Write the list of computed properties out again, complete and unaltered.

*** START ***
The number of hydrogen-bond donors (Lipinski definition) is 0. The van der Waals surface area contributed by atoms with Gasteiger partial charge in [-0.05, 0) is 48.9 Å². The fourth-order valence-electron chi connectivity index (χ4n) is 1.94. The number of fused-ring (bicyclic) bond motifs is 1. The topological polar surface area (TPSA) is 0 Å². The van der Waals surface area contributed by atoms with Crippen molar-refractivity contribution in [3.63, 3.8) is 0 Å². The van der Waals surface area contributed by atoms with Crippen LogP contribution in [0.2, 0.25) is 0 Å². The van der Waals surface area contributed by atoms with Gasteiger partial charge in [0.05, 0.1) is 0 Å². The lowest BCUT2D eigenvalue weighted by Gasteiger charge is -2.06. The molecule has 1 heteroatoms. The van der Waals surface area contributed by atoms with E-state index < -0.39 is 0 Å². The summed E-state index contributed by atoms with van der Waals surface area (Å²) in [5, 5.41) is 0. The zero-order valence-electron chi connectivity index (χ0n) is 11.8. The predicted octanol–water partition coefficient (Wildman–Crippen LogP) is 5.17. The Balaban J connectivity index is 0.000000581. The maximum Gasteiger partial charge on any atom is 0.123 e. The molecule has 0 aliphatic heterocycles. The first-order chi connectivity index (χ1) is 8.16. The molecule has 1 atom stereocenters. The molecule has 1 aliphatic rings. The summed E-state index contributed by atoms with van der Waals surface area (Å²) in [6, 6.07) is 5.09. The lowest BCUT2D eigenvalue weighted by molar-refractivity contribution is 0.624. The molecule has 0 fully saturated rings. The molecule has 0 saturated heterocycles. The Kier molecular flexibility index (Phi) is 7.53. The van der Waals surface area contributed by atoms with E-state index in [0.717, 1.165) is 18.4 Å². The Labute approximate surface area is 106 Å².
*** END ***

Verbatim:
The number of hydrogen-bond donors (Lipinski definition) is 0. The van der Waals surface area contributed by atoms with Gasteiger partial charge in [-0.05, 0) is 48.9 Å². The fourth-order valence-electron chi connectivity index (χ4n) is 1.94. The number of fused-ring (bicyclic) bond motifs is 1. The topological polar surface area (TPSA) is 0 Å². The van der Waals surface area contributed by atoms with Crippen molar-refractivity contribution in [3.63, 3.8) is 0 Å². The van der Waals surface area contributed by atoms with Crippen LogP contribution in [0.2, 0.25) is 0 Å². The van der Waals surface area contributed by atoms with Gasteiger partial charge in [0.05, 0.1) is 0 Å². The lowest BCUT2D eigenvalue weighted by Gasteiger charge is -2.06. The molecule has 1 heteroatoms. The van der Waals surface area contributed by atoms with E-state index < -0.39 is 0 Å². The summed E-state index contributed by atoms with van der Waals surface area (Å²) in [5, 5.41) is 0. The zero-order valence-electron chi connectivity index (χ0n) is 11.8. The predicted octanol–water partition coefficient (Wildman–Crippen LogP) is 5.17. The Balaban J connectivity index is 0.000000581. The maximum Gasteiger partial charge on any atom is 0.123 e. The molecule has 0 aliphatic heterocycles. The first-order chi connectivity index (χ1) is 8.16. The molecule has 1 atom stereocenters. The molecule has 1 aliphatic rings. The summed E-state index contributed by atoms with van der Waals surface area (Å²) in [6, 6.07) is 5.09. The lowest BCUT2D eigenvalue weighted by molar-refractivity contribution is 0.624. The molecule has 0 fully saturated rings. The molecule has 0 saturated heterocycles. The Kier molecular flexibility index (Phi) is 7.53. The van der Waals surface area contributed by atoms with E-state index in [0.717, 1.165) is 18.4 Å². The Labute approximate surface area is 106 Å².